Outdated Communication Methods Are Holding Home-Based Care Providers Back

Home-based care providers are hampered by their use of outdated communications tools, a new report from Citus Health and Porter Research claims.

New York-based Citus Health is a digital care coordination platform that serves the home-based care industry. The company’s platform facilitates communication between family members, care providers and the patient.

Released Wednesday, the report examined how the communication between providers and patients impacts overall care service satisfaction. The report detailed survey responses of 300 patients and family caregivers who have experienced home-based care over the last 12 months.


On a daily basis, there’s a lot of coordination and communication that has to occur between care providers and the patient. This can range from coordinating visits with clinical teams to getting more information about treatment plans.

Generally, responsiveness — or how quickly the patient or family caregiver receives communication from a provider in regards to a question or urgent need — plays a significant role in how satisfied home health recipients are with care services. The Citus Health-Porter report reinforced that fact.

Specifically, 95% of the home-based care users who participated in the survey effort said that communication responsiveness impacted how satisfied they were with a provider.


Additionally, roughly 40% of respondents said they were fully content with their providers when it comes to responsiveness. This included communication regarding care or treatment in the home, education materials and scheduling, in addition to communication around change in condition,medication changes and more.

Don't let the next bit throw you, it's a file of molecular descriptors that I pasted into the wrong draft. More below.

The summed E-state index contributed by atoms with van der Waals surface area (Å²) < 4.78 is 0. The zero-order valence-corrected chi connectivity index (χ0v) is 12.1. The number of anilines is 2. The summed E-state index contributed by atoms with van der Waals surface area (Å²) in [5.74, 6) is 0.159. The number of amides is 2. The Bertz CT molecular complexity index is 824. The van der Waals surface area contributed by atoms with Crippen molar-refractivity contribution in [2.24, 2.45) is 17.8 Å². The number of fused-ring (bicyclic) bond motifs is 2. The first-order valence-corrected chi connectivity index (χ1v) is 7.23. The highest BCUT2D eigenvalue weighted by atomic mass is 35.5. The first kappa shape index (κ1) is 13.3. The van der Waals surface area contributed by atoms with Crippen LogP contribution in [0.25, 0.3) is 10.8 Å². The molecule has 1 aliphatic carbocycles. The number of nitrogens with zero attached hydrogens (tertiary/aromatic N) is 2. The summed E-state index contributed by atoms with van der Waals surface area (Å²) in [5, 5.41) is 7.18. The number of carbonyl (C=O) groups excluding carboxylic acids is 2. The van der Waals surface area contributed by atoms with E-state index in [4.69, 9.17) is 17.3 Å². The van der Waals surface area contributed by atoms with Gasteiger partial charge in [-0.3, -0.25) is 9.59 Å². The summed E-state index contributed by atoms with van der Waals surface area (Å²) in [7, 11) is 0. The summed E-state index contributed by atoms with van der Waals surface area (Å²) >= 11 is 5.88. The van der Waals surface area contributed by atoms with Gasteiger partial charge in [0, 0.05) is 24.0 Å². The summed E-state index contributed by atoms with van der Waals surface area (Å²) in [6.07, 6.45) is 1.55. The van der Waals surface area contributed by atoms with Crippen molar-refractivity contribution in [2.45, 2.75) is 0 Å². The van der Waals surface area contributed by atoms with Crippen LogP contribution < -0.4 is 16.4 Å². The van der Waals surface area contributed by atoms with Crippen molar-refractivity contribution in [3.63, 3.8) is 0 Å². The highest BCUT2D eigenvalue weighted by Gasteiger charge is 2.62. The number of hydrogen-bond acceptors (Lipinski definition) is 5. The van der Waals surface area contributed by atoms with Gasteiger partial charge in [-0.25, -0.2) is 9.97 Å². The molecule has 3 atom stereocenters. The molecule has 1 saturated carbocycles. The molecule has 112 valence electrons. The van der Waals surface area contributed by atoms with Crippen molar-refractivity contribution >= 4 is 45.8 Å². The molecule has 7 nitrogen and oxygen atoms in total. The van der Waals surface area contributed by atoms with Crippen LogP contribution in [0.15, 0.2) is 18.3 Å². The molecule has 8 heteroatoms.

To make matters worse, providers often employ communication methods that are outdated or ineffective, Melissa Kozak, co-founder and president of Citus Health, told Home Health Care News.

“The most common method [for communication] is a patient or their family member literally picking up the phone, getting passed around, waiting on hold to get answers to these types of questions,” Kozak said.

An overwhelming majority of patients and their families believe that outdated communication methods negatively impact provider responsiveness, the Citus-Porter report noted.

On top of that, 96% of respondents reported that they favor providers that employ real-time communication technology via smartphone, tablet or computer.

“Patients really want information and support when they need it,” Kozak said.

Providers who don’t make an effort to improve their communications mechanisms will see the impact on their bottom lines.

The report also found that phone, email and insecure text messages were 4 to 5 times more likely to fail to produce an immediate response than a mobile phone app.

For providers looking to implement real-time communication technology, there are a number of things to consider when looking for technology partners.

“They should be evaluating partners that understand platform approach, that understand interoperability and also understand an omnichannel approach, which is really providing options to their patients on different means to communicate,” Kozak said. “They should ask those partners what they’re doing to reduce the friction in communicating and care team collaboration.”